Wheelchair users demand a designer future

12/03/2014

Too many accessories for wheelchair users still scream disability aid. Now a team of design students from Brunel University London has teamed up with campaigning website Blue Badge Style to produce stylish accessories. The best chosen by public vote will go forward to prototype stage.

Photo: Special bags for wheelchair users

For wheelchair users a bag needs to be secure and accessible while seated, but also make it fashionable and stylish; © India Pappalardo-Strachan & Emily Tulloh & Brunel Design

 
 

Design students at Brunel University London are set to inject some glitz and glamour as well as making life a little bit easier for the world’s wheelchair users.

They are working with campaigner and founder of the Blue Badge Style website, Fiona Jarvis, to address some key issues. "Style and disability should not be mutually exclusive. Stylish accessories for wheelchairs are non-existent. Disabled people badly need some well-designed accessories that aren’t just in navy or black," explained Jarvis. So she challenged Brunel’s final-year product and industrial design students to address four main areas and the 22 resulting concepts will now go to public vote to decide which will make it to working prototypes.

They have produced designs which address some key issues for practical, yet chic, wheelchair use:

Bag – wheelchair users have to hang their whole life on the back of a chair. The bag needs to be secure and accessible while seated, but also make it fashionable and stylish.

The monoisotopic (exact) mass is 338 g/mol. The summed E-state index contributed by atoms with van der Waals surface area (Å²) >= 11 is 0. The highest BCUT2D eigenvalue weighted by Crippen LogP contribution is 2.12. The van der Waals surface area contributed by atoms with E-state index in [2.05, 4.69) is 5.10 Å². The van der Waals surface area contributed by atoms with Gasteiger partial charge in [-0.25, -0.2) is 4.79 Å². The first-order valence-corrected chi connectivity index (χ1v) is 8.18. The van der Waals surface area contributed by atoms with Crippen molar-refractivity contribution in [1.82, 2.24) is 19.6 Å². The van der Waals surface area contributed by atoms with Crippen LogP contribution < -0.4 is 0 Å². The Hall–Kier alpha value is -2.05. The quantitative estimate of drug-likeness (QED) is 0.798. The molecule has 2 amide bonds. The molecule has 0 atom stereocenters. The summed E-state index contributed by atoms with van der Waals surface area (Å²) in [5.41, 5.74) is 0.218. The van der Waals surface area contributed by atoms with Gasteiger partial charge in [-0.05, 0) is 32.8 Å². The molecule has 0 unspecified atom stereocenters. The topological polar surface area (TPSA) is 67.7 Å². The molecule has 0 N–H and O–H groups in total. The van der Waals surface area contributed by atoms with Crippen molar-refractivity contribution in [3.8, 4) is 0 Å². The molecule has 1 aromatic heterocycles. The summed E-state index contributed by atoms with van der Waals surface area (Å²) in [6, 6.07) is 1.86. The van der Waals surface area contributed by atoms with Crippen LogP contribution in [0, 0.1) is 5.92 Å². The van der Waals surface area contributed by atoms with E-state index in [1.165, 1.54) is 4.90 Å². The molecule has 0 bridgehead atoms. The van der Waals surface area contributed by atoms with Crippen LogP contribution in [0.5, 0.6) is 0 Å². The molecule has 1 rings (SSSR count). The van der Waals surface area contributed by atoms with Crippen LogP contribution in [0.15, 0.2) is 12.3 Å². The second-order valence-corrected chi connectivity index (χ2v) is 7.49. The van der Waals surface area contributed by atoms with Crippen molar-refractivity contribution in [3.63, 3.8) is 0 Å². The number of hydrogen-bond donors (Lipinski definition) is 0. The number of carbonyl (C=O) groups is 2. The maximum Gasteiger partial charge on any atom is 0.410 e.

Party – A practical cocktail holder. It’s hard to hold a drink and wheel at the same time, impossible with a canapé too. Most drinks holders are for water bottles, not cocktails.

Chair – Style my wheelchair. Chairs are still uncomfortable and come in any colour you like as long as it’s black. People want comfort and style.

Rain – A waterproof wheelchair cover that also says I’m on trend. It’s impossible to hold an umbrella and wheel at the same time. Whilst there are waterproof covers available, they’re not very stylish.

Other design ideas that came out of the project include a phone charger powered by wheeling, a tablet holder and somewhere for wheelchair users to place a placard on a demonstration.

"It has been amazing working with the Brunel students, as they totally understand the importance of combining style with a practical solution. We’re looking to develop these ideas as soon as possible, especially as I’d like to be able to use them," added Jarvis, who uses a wheelchair herself.

The project was put together by Brunel’s Co-Innovate programme which aims to enhance collaboration between universities, businesses and industry through a focus on design and open innovation.

Brunel’s MSc Integrated Design programme director Stephen Green said: "Blue Badge Style was a great fit for us as we are both focused on good design which includes a highly practical element. Our students have a genuine interest in design to improve people’s lives, and projects such as this are great opportunities for them to develop greater empathy and understanding of real life experience for wheel chair users. Once voting is completed, we want to develop these ideas into prototypes."

Blue Badge Style is the UK’s only company that looks at disability from a style and design perspective, taking a stylish, pragmatic and cost-efficient approach to inclusive access and lifestyle. "Style is the overriding premise of Blue Badge Style, along with a positive outlook," said Jarvis. "Disability should not stop you from enjoying life. It’s freedom shared."

REHACARE.de; Source: Brunel University

More about the Brunel University at: www.brunel.ac.uk